These must be given to health issues as a whole—and sustainably. Hatice Kücük, Executive Director for the G20 Health and Development Partnership, recounts that “Every time a disaster kicks in, we basically rally around and try to gather the funds… Finally, health is high on political agendas. I think we have the opportunity for the first time to not treat future disasters as emergency relief. We can actually plan and… look into how to sustainably manage and monitor future health challenges.”
Health must continue to be a high priority. But most importantly, it must be remembered that the endeavor relies on the consistent action of many — from Ministers and Members of Parliament shaping political will and scientists creating solutions, to media practitioners spreading awareness and private citizens participating in discussion.
Put simply: No one is safe until everyone is. The future of the TB response, and the state of our health, lies in everyone’s hands. The world can only recover together, recover stronger when it learns to collaborate.
About the Global TB Caucus
The Global TB Caucus is the world's largest independent parliamentary network with over 2,500 members from over 150 countries. The network covers 4 geographic regions: Europe and Central Asia, Africa, America, Asia-Pacific and 2 language regions - Francophone and Portuguese. Parliamentarians of the Caucus work both collectively and individually to accelerate progress in the fight against TB.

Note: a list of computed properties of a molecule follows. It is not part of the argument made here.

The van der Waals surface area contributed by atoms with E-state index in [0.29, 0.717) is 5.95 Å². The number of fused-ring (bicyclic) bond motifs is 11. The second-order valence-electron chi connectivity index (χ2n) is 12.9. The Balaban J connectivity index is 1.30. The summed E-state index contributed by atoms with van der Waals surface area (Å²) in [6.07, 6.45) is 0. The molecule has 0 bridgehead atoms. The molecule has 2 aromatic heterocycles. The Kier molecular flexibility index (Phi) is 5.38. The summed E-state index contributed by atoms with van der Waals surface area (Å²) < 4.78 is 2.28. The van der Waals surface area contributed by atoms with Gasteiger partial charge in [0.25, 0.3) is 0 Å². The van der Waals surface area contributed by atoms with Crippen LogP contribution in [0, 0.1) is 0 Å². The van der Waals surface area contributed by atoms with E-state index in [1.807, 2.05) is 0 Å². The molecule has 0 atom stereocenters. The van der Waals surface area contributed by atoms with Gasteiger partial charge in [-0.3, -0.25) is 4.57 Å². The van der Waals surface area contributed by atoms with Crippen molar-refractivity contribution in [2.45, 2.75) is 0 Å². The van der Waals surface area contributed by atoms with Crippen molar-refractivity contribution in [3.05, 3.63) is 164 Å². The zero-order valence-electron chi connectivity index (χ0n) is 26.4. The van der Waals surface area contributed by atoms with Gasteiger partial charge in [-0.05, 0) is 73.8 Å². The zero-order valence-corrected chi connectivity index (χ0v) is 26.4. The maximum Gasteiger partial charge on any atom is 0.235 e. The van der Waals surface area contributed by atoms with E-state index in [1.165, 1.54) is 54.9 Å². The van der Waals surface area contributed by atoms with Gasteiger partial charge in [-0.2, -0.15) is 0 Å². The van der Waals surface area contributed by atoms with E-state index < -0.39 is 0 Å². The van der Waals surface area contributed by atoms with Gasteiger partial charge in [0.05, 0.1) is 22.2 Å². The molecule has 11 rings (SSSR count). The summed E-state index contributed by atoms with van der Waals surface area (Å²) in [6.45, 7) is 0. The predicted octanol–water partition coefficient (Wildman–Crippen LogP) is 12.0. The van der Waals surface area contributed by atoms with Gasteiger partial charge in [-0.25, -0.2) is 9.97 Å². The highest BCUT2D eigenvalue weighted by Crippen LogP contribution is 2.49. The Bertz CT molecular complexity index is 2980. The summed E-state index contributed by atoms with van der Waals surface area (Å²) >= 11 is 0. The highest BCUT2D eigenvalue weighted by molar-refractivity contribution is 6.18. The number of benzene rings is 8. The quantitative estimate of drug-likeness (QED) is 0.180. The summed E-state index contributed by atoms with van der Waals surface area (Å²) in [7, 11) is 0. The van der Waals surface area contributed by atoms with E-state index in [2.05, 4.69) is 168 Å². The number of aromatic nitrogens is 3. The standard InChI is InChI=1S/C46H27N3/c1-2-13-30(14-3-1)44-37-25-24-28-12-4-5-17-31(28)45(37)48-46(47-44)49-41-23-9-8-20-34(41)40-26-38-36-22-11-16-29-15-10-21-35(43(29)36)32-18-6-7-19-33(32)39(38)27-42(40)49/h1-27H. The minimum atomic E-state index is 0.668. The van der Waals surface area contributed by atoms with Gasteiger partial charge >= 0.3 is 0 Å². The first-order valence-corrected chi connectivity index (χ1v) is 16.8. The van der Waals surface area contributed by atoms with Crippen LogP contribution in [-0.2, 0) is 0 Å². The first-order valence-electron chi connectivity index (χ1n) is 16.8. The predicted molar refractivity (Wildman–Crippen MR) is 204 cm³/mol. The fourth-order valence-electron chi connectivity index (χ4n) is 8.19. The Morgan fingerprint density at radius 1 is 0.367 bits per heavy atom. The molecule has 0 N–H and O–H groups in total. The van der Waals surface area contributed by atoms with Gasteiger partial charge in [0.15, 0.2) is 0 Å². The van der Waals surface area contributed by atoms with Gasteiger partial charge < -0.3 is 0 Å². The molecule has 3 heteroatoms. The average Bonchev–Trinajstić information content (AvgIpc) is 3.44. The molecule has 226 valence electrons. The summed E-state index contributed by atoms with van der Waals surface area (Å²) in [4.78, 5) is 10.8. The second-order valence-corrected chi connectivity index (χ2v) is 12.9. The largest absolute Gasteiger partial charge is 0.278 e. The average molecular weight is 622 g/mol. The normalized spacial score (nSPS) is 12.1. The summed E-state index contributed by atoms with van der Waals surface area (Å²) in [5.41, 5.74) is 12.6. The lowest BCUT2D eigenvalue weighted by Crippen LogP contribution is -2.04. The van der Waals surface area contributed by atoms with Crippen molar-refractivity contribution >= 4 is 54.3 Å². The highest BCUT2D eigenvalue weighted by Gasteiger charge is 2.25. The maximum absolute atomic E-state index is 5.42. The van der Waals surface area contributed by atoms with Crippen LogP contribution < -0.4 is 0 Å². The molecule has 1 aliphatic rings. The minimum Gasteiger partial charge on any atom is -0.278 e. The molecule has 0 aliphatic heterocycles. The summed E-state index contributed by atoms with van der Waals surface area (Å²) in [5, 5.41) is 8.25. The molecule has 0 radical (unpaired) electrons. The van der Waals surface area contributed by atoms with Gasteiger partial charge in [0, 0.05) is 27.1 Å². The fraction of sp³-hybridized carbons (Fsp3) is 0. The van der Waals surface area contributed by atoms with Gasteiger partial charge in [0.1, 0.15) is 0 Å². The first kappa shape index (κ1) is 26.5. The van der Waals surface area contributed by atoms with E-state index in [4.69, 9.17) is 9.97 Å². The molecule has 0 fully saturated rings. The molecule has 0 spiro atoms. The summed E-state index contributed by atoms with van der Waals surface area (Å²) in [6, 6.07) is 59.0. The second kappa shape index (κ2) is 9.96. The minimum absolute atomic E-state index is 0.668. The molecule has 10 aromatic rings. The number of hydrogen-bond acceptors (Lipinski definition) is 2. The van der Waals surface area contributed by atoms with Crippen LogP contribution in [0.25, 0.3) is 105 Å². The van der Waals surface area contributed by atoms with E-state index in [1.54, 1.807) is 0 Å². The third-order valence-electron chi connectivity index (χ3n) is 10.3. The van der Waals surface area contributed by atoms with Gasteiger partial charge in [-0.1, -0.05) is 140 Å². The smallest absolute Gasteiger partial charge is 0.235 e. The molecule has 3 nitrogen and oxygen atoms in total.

About the G20 Health and Development Partnership
The G20 Health & Development Partnership (G20HDP) is an advocacy organisation that aims to ensure that G20 countries coordinate their health innovation strategies to tackle the growing burden of communicable and non-communicable diseases globally, to promote the delivery of the United Nations Sustainable Development Goals (SDGs) with a focus on SDG 3 “health and well-being for all”.
About The Global Fund to Fight AIDS, TB, and Malaria
The Global Fund is a partnership designed to accelerate the end of AIDS, tuberculosis and malaria as epidemics and ensure a healthier, safer, equitable future for all. As an international organization, the Global Fund mobilizes and invests more than US$4 billion a year to support programs run by local experts in more than 100 countries. In partnership with governments, civil society, technical agencies, the private sector and people affected by the diseases, the Global Fund is working to find solutions that have the most impact and take them to scale worldwide. In total, programs supported by the Global Fund have saved over 44 million lives over the past 20 years.